Three Common Money Scams and How-To Avoid Them

March 28, 2017

Three Common Money Scams and How-To Avoid Them.png

Money scams have existed for years, but criminals continue to discover and implement new, sly tactics. Their current efforts focus on sending out phony emails, pretending to be a trustworthy person, to seek out personal information from victims like credit card numbers, bank accounts and personal identification information, such as a passport or Social Security number.


Sometimes, the scams are very obvious and easily avoided. For example, an African prince or other wealthy individual wants to send you money until he can make it to the U.S., and all you need to do is send your bank account and Social Security number. However, far too often, the victim doesn’t pick up on the scam and hands over their confidential information to the criminal. Many people don’t know how to properly identify a scam. According to Yahoo Finance, in a recent study, 19,000 people were asked to look at 10 emails to identify which ones were scams. Only 3 percent of participants were able to identify all of the phony messages. The most common money scams are phishing, fake lottery or prize winnings, and phony check requests.


Phishing for Personal Information


Phishing is an all-too-common method used by thieves and con artists to acquire your personal information in order to steal your identity and eventually your money. The sender pretends to be from a legitimate retailer, bank or government agency and seeks your personal information for some made-up reason: your account is about to be closed, an order for something has been placed in your name, you recently changed your password or your information has been lost because of a computer problem.


For example, one woman received an email from PayPal from a seemingly legitimate sender: service@paypal.com which included a link to the real PayPal site. The email said she had recently changed her password and asked her to call a phone number if that wasn’t the case. When she called, the person on the other end asked for her credit card number to “verify her account.” This was a red flag and the woman immediately hung up the phone, which is what you should do if you find yourself in a similar situation.


Lottery and Prize Winning Scams


The most common method for a lottery scam is a call from either an automated machine or a person who says you’ve just won the lottery. You just need to pay a tax or insurance fee before you get your millions. If it sounds too good to be true, it more than likely is. If you didn’t enter, you didn’t win. Remember, you shouldn’t ever need to pay any fees to collect lottery winnings.


Unfortunately, this scam is commonly used to target the elderly. According to AARP, women are twice as likely as men to fall for elder financial abuse, especially when they're in their 80s and living alone. An elderly person of either gender, who is used to making quick decisions, most frequently falls for "act now" scams, like fake lottery winnings. If you have an elderly parent or parents, be sure to sit down and talk with them about how to spot and handle these scams.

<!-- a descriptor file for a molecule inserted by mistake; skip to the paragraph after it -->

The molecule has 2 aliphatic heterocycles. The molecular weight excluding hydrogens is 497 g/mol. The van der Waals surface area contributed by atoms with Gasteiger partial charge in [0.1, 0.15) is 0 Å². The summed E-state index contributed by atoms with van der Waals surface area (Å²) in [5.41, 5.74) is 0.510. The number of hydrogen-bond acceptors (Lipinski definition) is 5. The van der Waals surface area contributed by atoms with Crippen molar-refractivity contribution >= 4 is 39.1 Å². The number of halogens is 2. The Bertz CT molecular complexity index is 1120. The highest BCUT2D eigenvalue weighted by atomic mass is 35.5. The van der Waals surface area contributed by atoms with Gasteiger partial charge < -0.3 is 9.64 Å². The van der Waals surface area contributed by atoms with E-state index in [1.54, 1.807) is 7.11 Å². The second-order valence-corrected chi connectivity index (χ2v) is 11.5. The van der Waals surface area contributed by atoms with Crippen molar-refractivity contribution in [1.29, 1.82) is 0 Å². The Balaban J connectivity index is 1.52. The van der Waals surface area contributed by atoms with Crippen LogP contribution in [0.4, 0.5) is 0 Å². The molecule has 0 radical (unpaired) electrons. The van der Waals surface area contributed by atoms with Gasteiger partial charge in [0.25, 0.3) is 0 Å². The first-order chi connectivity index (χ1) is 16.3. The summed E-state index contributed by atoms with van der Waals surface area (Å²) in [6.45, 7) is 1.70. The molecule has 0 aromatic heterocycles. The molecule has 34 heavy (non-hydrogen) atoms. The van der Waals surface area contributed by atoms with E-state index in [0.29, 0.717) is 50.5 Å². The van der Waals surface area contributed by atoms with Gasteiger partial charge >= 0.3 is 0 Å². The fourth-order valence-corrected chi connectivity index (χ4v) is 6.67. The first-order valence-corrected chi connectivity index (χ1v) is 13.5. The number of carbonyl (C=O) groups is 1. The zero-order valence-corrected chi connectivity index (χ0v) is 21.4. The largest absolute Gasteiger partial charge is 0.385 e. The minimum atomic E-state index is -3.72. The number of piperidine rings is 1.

Grandparents Scam


Unfortunately, the “grandparents scam” is a method of exploiting grandparents’ unwavering love and affection for their grandchildren. The way this scam works is a criminal will call a grandparent and pretend to be their grandchild. They will give a bogus story about how they are in big trouble and are at the police station with a lawyer present. The caller may ask you to speak to the lawyer to prove their credibility. Then, they will ask for a sum of money to be wired to bail them out of jail.


The caller may also provide personal information like names of grandchildren and other relatives to prove they are real. The best thing someone can do in this scenario is to ask for more information to verify the person’s identity. Questions like, “What was your address when you lived in _____,” or “What is your mother’s maiden name?” Chances are, the caller won’t have the answers and will either continue to plead for the money or hang up the phone.

When it comes to money scams, the bottom line is if you receive any suspicious, urgent requests for money or personal information, be diligent and do some research before handing over that information. Online retailers or banks will never ask for your passwords via email. It’s important to know what to look for in a potential scam and be able to identify red flags so you aren’t on next year’s FTC list of those who have been victimized by imposters.

Ron Sanders

Written by Ron Sanders

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